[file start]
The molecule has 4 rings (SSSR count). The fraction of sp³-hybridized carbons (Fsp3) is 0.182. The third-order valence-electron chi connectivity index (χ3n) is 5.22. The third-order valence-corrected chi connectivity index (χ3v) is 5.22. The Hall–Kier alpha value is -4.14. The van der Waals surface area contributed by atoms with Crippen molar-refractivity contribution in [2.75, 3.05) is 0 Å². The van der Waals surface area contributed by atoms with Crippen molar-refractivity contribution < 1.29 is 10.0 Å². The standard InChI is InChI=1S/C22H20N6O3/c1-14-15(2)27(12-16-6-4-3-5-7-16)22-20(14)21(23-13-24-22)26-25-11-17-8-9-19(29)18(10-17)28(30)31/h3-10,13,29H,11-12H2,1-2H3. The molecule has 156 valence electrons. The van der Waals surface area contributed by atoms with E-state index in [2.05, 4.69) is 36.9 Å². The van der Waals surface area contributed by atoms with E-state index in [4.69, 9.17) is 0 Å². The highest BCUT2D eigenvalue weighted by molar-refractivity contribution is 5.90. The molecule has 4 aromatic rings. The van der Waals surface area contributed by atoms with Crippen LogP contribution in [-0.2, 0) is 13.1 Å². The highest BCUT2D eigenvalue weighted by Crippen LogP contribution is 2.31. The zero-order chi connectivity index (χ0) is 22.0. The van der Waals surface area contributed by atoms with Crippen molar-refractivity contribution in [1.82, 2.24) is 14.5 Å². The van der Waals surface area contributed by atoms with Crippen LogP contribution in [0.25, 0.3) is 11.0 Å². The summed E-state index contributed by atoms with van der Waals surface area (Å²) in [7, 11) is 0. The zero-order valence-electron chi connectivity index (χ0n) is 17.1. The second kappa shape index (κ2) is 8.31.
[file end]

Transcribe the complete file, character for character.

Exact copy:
The molecule has 4 rings (SSSR count). The fraction of sp³-hybridized carbons (Fsp3) is 0.182. The third-order valence-electron chi connectivity index (χ3n) is 5.22. The third-order valence-corrected chi connectivity index (χ3v) is 5.22. The Hall–Kier alpha value is -4.14. The van der Waals surface area contributed by atoms with Crippen molar-refractivity contribution in [2.75, 3.05) is 0 Å². The van der Waals surface area contributed by atoms with Crippen molar-refractivity contribution < 1.29 is 10.0 Å². The standard InChI is InChI=1S/C22H20N6O3/c1-14-15(2)27(12-16-6-4-3-5-7-16)22-20(14)21(23-13-24-22)26-25-11-17-8-9-19(29)18(10-17)28(30)31/h3-10,13,29H,11-12H2,1-2H3. The molecule has 156 valence electrons. The van der Waals surface area contributed by atoms with E-state index in [2.05, 4.69) is 36.9 Å². The van der Waals surface area contributed by atoms with E-state index in [4.69, 9.17) is 0 Å². The highest BCUT2D eigenvalue weighted by molar-refractivity contribution is 5.90. The molecule has 4 aromatic rings. The van der Waals surface area contributed by atoms with Crippen LogP contribution in [-0.2, 0) is 13.1 Å². The highest BCUT2D eigenvalue weighted by Crippen LogP contribution is 2.31. The zero-order chi connectivity index (χ0) is 22.0. The van der Waals surface area contributed by atoms with Crippen molar-refractivity contribution in [1.82, 2.24) is 14.5 Å². The van der Waals surface area contributed by atoms with Crippen LogP contribution in [0.25, 0.3) is 11.0 Å². The summed E-state index contributed by atoms with van der Waals surface area (Å²) in [7, 11) is 0. The zero-order valence-electron chi connectivity index (χ0n) is 17.1. The second kappa shape index (κ2) is 8.31.